Piracy and Digital Rights Management: 10 Ways to Combat Online Piracy
3. Join Forces With Other Publishers
Pirates don't discriminate. If they are pirating your publications you can be sure they are pirating the publications of others as well. It can be beneficial to get together with like-minded publishers either through a trade association such as SIIA, or on your own, to share information about websites and other protocols that present the biggest piracy problems, and to share tips on what strategies and solutions have worked best.
4. Proactively Monitor The Internet
Even if you don't take any action, it's helpful to know whether and how others are making pirated copies of your publications available online. Using an online monitoring service like MarkMonitor or Attributor can be useful to collect intelligence about the extent of your piracy problem. If you can't or don't want to employ a monitoring service, you can also obtain valuable information by simply having one of your employees use a search engine to scour the Internet for your products to see where they pop up and what people are doing with them—illegally or otherwise.
5. Develop An Effective Enforcement Strategy
If you're like most publishers, you're likely to find that there is more piracy occurring than you have the ability to address. This is where having an effective enforcement strategy comes into play. It's important to develop an enforcement strategy that prioritizes your company's biggest problems. For example, you may want to prioritize taking enforcement action against piracy on the more popular websites, in countries with better copyright laws and enforcement records and/or piracy taking place on sites where the pirated copies are being sold (as opposed to those where they are being made available for free).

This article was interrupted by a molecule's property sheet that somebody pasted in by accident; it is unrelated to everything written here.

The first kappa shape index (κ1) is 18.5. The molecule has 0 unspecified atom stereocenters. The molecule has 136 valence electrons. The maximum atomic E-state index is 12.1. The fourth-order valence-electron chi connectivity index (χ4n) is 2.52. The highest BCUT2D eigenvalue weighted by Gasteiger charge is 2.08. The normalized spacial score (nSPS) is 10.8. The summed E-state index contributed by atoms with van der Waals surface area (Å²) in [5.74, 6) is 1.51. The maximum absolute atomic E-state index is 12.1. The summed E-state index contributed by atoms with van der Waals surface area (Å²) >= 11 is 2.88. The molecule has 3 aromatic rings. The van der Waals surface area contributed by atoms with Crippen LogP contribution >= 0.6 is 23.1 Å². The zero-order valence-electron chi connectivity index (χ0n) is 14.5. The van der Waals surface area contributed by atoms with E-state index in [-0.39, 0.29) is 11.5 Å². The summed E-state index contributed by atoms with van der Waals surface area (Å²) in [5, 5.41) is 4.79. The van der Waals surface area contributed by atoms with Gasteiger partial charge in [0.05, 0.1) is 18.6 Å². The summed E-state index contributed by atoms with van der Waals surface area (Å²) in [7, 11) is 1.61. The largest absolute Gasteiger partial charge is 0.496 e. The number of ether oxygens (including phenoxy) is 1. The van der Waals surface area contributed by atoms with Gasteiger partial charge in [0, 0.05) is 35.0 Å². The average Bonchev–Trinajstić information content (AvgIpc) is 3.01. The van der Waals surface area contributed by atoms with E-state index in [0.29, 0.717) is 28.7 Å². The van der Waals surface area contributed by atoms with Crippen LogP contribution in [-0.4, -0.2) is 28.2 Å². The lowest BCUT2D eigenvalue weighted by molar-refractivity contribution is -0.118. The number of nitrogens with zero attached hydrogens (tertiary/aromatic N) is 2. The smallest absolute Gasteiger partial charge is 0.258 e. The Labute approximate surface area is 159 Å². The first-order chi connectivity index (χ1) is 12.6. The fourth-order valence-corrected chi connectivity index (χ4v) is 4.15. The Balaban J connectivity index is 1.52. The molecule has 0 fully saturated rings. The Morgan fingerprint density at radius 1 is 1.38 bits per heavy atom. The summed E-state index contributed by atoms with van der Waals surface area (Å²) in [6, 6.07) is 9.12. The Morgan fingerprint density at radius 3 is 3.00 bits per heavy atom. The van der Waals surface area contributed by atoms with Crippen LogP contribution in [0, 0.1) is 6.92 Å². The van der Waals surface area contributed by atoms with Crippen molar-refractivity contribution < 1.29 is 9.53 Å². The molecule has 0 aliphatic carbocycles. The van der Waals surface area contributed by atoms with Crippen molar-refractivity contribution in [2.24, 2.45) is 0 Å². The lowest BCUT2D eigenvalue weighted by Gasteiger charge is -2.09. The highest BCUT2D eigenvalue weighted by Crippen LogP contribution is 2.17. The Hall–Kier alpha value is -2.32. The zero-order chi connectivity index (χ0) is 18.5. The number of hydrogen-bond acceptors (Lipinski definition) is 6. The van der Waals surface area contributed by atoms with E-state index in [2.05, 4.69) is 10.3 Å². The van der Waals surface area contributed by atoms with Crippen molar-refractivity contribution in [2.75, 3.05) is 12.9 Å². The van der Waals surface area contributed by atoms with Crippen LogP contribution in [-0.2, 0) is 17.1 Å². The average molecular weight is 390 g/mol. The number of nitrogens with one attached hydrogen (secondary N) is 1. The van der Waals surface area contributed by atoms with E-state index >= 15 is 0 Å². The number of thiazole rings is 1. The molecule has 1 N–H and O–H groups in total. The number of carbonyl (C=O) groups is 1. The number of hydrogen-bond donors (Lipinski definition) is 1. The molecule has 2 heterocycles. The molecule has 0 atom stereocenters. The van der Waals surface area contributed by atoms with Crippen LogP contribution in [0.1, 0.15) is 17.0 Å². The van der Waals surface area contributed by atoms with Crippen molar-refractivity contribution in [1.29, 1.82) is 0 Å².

6. Develop A Working Relationship With Government Agencies And Intermediaries
Even the most aggressive copyright owners need help enforcing their rights. Because pirates are continuously devising new ways to engage in piracy and to avoid detection, it is exceedingly difficult, if not impossible, for publishers to combat this piracy alone. The best way to effectively address online piracy problems is through the cooperation of multiple stakeholders, including the Federal, state and local government agencies that are responsible for enforcement. It is likewise important to have contacts at the various payment processors (e.g., PayPal, Visa), ecommerce sites (e.g., Amazon, eBay, Craigslist), search engines and other intermediaries who can help you combat the piracy when their services are involved. This is especially true when piracy is taking place abroad in countries where civil and criminal actions are likely to be ineffective.